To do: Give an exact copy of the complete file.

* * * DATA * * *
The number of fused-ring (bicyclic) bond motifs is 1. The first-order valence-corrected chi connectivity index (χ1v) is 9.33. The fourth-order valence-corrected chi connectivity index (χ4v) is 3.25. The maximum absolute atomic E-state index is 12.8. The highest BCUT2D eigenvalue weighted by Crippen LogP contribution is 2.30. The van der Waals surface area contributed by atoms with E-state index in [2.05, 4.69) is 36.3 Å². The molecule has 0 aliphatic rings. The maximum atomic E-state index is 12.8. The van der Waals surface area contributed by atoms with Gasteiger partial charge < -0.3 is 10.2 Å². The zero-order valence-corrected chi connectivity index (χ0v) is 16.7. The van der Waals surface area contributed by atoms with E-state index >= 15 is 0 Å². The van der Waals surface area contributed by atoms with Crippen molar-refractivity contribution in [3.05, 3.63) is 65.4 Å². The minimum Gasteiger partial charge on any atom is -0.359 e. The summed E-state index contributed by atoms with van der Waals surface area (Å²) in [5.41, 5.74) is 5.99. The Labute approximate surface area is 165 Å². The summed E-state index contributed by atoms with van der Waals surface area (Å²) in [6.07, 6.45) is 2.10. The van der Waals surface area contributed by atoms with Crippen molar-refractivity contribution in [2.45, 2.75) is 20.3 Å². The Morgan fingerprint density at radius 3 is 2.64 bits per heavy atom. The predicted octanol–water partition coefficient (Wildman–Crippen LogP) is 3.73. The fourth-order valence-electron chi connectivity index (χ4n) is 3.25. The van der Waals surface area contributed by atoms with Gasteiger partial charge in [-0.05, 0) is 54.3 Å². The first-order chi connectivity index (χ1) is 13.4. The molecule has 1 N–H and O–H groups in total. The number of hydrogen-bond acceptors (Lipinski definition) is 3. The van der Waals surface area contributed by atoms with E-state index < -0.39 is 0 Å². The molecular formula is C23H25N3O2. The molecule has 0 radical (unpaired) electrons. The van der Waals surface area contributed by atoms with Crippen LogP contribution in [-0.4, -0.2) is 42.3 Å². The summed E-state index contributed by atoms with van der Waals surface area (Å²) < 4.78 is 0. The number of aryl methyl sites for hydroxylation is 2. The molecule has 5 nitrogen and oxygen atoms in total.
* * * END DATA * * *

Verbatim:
The number of fused-ring (bicyclic) bond motifs is 1. The first-order valence-corrected chi connectivity index (χ1v) is 9.33. The fourth-order valence-corrected chi connectivity index (χ4v) is 3.25. The maximum absolute atomic E-state index is 12.8. The highest BCUT2D eigenvalue weighted by Crippen LogP contribution is 2.30. The van der Waals surface area contributed by atoms with E-state index in [2.05, 4.69) is 36.3 Å². The molecule has 0 aliphatic rings. The maximum atomic E-state index is 12.8. The van der Waals surface area contributed by atoms with Gasteiger partial charge < -0.3 is 10.2 Å². The zero-order valence-corrected chi connectivity index (χ0v) is 16.7. The van der Waals surface area contributed by atoms with E-state index >= 15 is 0 Å². The van der Waals surface area contributed by atoms with Crippen molar-refractivity contribution in [3.05, 3.63) is 65.4 Å². The minimum Gasteiger partial charge on any atom is -0.359 e. The summed E-state index contributed by atoms with van der Waals surface area (Å²) in [5.41, 5.74) is 5.99. The Labute approximate surface area is 165 Å². The summed E-state index contributed by atoms with van der Waals surface area (Å²) in [6.07, 6.45) is 2.10. The van der Waals surface area contributed by atoms with Crippen molar-refractivity contribution in [2.45, 2.75) is 20.3 Å². The Morgan fingerprint density at radius 3 is 2.64 bits per heavy atom. The predicted octanol–water partition coefficient (Wildman–Crippen LogP) is 3.73. The fourth-order valence-electron chi connectivity index (χ4n) is 3.25. The van der Waals surface area contributed by atoms with Gasteiger partial charge in [-0.05, 0) is 54.3 Å². The first-order chi connectivity index (χ1) is 13.4. The molecule has 1 N–H and O–H groups in total. The number of hydrogen-bond acceptors (Lipinski definition) is 3. The van der Waals surface area contributed by atoms with E-state index < -0.39 is 0 Å². The molecular formula is C23H25N3O2. The molecule has 0 radical (unpaired) electrons. The van der Waals surface area contributed by atoms with Crippen LogP contribution in [-0.4, -0.2) is 42.3 Å². The summed E-state index contributed by atoms with van der Waals surface area (Å²) < 4.78 is 0. The number of aryl methyl sites for hydroxylation is 2. The molecule has 5 nitrogen and oxygen atoms in total.